Wednesday, January 16, 2008

Learning bioscience from ReGenesis

The Canadian science fiction show ReGenesis has structural biologist (and head of the Structural Genomics Consortium) Aled Edwards to thank for it's scientific accuracy. He acknowledges that drama sometimes trumps reality.
"ReGenesis is the most accurate scientific drama out there, no holds barred, for sure," he claimed in a recent interview. He finds it difficult to watch those other popular programs [CSI and House], but isn't offended by their use and misuse of science either. "It's almost like watching a cartoon, where Batman or Superman or House is the same. When I watch Superman, I don't get upset: 'Hey, men can't fly!'" he laughed. "When I watch those shows, I turn off my scientific brain. I say I'm watching mindless entertainment here. Because if I put on my scientific brain, I'd get upset. So I just watch it and think this is not science, this is not medicine, this is television."

While he's proud of ReGenesis's devotion to basing its fictional stories on fact, he doesn't lay claim to documentary-like accuracy either. "None of these scientific programs are ultimately the truth because we have boring jobs. I sit on my ass all day in front of the computer. The action takes place in the head and you don't see anything. There's no shooting. But it's fun for people to start to realize what we do."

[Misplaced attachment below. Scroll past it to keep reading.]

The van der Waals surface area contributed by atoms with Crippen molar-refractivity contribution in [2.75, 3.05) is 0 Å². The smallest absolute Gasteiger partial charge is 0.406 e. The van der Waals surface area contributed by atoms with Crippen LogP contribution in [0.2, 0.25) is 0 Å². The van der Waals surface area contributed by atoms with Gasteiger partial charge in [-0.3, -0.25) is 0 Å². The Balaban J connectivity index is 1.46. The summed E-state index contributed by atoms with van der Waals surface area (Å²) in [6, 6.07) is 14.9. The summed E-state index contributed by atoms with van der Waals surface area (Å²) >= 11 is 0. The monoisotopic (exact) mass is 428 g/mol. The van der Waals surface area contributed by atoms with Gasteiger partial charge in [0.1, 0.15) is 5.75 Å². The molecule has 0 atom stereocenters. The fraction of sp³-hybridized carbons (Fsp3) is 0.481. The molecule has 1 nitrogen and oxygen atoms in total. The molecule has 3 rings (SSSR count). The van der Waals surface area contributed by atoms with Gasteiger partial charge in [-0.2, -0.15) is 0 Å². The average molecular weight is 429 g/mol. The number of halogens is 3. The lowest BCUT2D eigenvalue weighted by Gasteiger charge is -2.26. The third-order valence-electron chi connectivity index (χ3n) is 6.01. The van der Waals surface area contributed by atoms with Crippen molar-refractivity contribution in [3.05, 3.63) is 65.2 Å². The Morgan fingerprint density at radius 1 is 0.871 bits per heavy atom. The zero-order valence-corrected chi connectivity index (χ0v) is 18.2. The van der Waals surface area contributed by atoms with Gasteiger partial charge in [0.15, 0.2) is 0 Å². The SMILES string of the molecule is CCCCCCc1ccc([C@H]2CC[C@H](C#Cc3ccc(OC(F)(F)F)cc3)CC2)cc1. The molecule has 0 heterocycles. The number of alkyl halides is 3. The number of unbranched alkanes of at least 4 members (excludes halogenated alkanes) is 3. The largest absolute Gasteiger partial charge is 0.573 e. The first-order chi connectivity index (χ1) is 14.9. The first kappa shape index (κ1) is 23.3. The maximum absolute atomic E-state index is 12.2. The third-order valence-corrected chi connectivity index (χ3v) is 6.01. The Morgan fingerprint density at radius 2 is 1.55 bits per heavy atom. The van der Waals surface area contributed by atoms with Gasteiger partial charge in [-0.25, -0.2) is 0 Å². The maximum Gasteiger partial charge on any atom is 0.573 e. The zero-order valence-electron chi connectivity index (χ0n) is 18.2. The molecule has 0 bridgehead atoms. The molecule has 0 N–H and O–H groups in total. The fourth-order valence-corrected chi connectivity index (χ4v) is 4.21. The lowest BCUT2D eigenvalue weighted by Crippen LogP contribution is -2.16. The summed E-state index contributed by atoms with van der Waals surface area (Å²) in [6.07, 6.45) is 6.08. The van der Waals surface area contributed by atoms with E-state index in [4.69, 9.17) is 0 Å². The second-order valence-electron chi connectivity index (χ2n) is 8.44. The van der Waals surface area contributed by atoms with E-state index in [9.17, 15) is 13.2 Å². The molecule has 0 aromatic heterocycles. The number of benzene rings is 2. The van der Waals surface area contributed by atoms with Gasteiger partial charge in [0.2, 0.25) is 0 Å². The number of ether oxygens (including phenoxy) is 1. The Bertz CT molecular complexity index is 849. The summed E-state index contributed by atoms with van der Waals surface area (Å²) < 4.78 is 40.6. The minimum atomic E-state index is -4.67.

But educating the Canadian public about scientists and science has been taken a step further.

Part of his outreach efforts led to a couple of recent public forums, one in Vancouver and one in Hamilton, called "Revealing ReGenesis: Explore TV's Experiment with Gene Science Fact and Fiction."

Using clips from the series as conversation starters, the forums generated conversation among audience members and scientists sprinkled at tables throughout the room, as well as a panel discussion. Moderated by Jay Ingram, host of Discovery Channel's Daily Planet, the Vancouver panel was comprised of Edwards, fellow geneticist Dr. Elizabeth Simpson, ethicist Dr. Shane Green, and ReGenesis lead actor Peter Outerbridge.

"We used the draw of television and personalities to bring people there and then talk science and they realize man, that's kind of fun," explained Edwards. "That's why we were trying to link the art and the science together, because they're both about creativity and they're both about using your brain."

There is plenty of online information as well. The Ontario Genomics Institute has a companion "Facts behind the Fiction" web site, with episode guides and you can pay a virtual visit to the (fictional) North America Biotechnology Advisory Commission (NorBAC). There's even an "extended reality" game that is coordinated with each episode.

The IMDb indicates that it's appearing in the middle of the night on ABC (next episode, Monday, January 21, 1:35 AM). I'm hoping that if the writer's strike continues it gets a slot closer to prime time. Word to SciFi: I'd much rather watch ReGenesis than yet another episode of Ghost Hunters or a monstrous animal of the week movie.

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1 comment:

  1. Great blog. Keep up the good work. Cheers:-)


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